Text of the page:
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Department of Computer Science 6 King’s College Rd, Toronto University of Toronto M5S 3G4, Canada http://learning.cs.toronto.edu fax: +1 416 978 1455 Copyright c Geo ff rey Hinton 2010. August 2, 2010 UTML TR 2010–003 A Practical Guide to Training Restricted Boltzmann Machines Version 1 Geo ff rey Hinton Department of Computer Science, University of Toronto
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A Practical Guide to Training Restricted Boltzmann Machines Version 1 Geo ff rey Hinton Department of Computer Science, University of Toronto Contents 1 Introduction 3 2 An overview of Restricted Boltzmann Machines and Contrastive Divergence 3 3 How to collect statistics when using Contrastive Divergence 5 3.1 Updating the hidden states . . . . . . . . . . . . . . . . . . . . . . . . . . . . . . . . . 5 3.2 Updating the visible states . . . . . . . . . . . . . . . . . . . . . . . . . . . . . . . . . 6 3.3 Collecting the statistics needed for learning . . . . . . . . . . . . . . . . . . . . . . . . 6 3.4 A recipe for getting the learning signal for CD 1 . . . . . . . . . . . . . . . . . . . . . . 6 4 The size of a mini-batch 6 4.1 A recipe for dividing the training set into mini-batches . . . . . . . . . . . . . . . . . . 7 5 Monitoring the progress of learning 7 5.1 A recipe for using the reconstruction error . . . . . . . . . . . . . . . . . . . . . . . . . 7 6 Monitoring the overfitting 8 6.1 A recipe for monitoring the overfitting . . . . . . . . . . . . . . . . . . . . . . . . . . . 8 7 The learning rate 8 7.1 A recipe for setting the learning rates for weights and biases . . . . . . . . . . . . . . . 8 8 The initial values of the weights and biases 9 8.1 A recipe for setting the initial values of the weights and biases . . . . . . . . . . . . . 9 9 Momentum 9 1
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9.1 A recipe for using momentum . . . . . . . . . . . . . . . . . . . . . . . . . . . . . . . . 10 10 Weight-decay 10 10.1 A recipe for using weight-decay . . . . . . . . . . . . . . . . . . . . . . . . . . . . . . . 11 11 Encouraging sparse hidden activities 11 11.1 A recipe for sparsity . . . . . . . . . . . . . . . . . . . . . . . . . . . . . . . . . . . . . 12 12 The number of hidden units 12 12.1 A recipe for choosing the number of hidden units . . . . . . . . . . . . . . . . . . . . . 12 13 Di ff erent types of unit 13 13.1 Softmax and multinomial units . . . . . . . . . . . . . . . . . . . . . . . . . . . . . . . 13 13.2 Gaussian visible units . . . . . . . . . . . . . . . . . . . . . . . . . . . . . . . . . . . . 13 13.3 Gaussian visible and hidden units . . . . . . . . . . . . . . . . . . . . . . . . . . . . . . 14 13.4 Binomial units . . . . . . . . . . . . . . . . . . . . . . . . . . . . . . . . . . . . . . . . 14 13.5 Rectified linear units . . . . . . . . . . . . . . . . . . . . . . . . . . . . . . . . . . . . . 14 14 Varieties of contrastive divergence 15 15 Displaying what is happening during learning 16 16 Using RBM’s for discrimination 16 16.1 Computing the free energy of a visible vector . . . . . . . . . . . . . . . . . . . . . . . 17 17 Dealing with missing values 17 1 1 If you make use of this technical report to train an RBM, please cite it in any resulting publication. 2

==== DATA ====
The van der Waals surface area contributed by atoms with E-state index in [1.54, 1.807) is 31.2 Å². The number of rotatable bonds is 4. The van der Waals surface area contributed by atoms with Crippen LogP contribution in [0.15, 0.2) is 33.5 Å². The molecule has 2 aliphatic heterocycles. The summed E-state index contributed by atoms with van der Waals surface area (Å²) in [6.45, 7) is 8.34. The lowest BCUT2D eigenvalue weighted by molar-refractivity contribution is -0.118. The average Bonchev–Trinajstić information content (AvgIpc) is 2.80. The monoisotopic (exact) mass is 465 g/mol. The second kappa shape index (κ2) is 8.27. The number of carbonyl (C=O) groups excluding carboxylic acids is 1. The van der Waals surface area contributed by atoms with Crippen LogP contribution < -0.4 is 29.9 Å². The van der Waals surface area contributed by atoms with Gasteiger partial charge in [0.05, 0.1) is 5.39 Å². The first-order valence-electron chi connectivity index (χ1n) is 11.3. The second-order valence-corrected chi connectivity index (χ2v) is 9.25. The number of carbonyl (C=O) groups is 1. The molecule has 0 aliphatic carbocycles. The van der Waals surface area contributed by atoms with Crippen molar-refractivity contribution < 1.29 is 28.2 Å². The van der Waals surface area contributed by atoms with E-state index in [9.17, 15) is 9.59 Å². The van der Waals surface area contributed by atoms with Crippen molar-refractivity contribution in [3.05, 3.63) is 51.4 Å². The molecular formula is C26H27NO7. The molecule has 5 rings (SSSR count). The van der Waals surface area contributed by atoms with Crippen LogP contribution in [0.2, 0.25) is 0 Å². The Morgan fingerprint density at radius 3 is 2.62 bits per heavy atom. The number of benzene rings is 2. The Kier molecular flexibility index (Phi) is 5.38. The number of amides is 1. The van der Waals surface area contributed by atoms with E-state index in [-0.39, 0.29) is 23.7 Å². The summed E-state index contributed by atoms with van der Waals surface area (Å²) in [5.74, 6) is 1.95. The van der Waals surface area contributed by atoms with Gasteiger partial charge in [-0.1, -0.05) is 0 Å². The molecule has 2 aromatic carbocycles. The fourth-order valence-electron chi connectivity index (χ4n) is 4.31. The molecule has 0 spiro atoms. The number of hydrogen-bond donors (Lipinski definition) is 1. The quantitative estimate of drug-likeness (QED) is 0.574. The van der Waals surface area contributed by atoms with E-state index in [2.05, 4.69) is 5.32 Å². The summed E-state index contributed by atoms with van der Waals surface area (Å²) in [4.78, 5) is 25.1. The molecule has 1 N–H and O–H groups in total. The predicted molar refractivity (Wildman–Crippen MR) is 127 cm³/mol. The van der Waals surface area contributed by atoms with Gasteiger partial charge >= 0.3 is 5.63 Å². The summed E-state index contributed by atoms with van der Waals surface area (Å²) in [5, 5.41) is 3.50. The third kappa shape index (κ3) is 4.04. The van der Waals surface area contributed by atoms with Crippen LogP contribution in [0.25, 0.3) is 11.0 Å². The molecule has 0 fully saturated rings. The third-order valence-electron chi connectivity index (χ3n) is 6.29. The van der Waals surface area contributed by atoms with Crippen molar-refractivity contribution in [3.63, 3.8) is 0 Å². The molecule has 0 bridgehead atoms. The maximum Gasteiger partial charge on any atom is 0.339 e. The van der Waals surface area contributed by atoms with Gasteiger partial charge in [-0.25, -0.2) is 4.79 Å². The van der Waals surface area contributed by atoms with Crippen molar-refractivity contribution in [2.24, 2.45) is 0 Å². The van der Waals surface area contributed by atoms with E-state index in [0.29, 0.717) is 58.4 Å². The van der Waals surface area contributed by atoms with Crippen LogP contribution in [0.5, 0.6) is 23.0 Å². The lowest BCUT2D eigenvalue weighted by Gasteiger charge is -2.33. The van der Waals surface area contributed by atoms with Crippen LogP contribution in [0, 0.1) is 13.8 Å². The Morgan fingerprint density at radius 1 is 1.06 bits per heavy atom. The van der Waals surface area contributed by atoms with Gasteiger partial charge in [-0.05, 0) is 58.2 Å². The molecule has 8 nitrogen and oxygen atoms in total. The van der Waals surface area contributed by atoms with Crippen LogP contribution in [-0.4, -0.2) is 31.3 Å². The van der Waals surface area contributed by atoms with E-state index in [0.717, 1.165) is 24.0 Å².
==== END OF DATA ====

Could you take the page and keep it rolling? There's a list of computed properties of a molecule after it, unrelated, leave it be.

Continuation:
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1 Introduction Restricted Boltzmann machines (RBMs) have been used as generative models of many di ff erent types of data including labeled or unlabeled images (Hinton et al., 2006a), windows of mel-cepstral coe cients that represent speech (Mohamed et al., 2009), bags of words that represent documents (Salakhutdinov and Hinton, 2009), and user ratings of movies (Salakhutdinov et al., 2007). In their conditional form they can be used to model high-dimensional temporal sequences such as video or motion capture data (Taylor et al., 2006) or speech (Mohamed and Hinton, 2010). Their most important use is as learning modules that are composed to form deep belief nets (Hinton et al., 2006a). RBMs are usually trained using the contrastive divergence learning procedure (Hinton, 2002).
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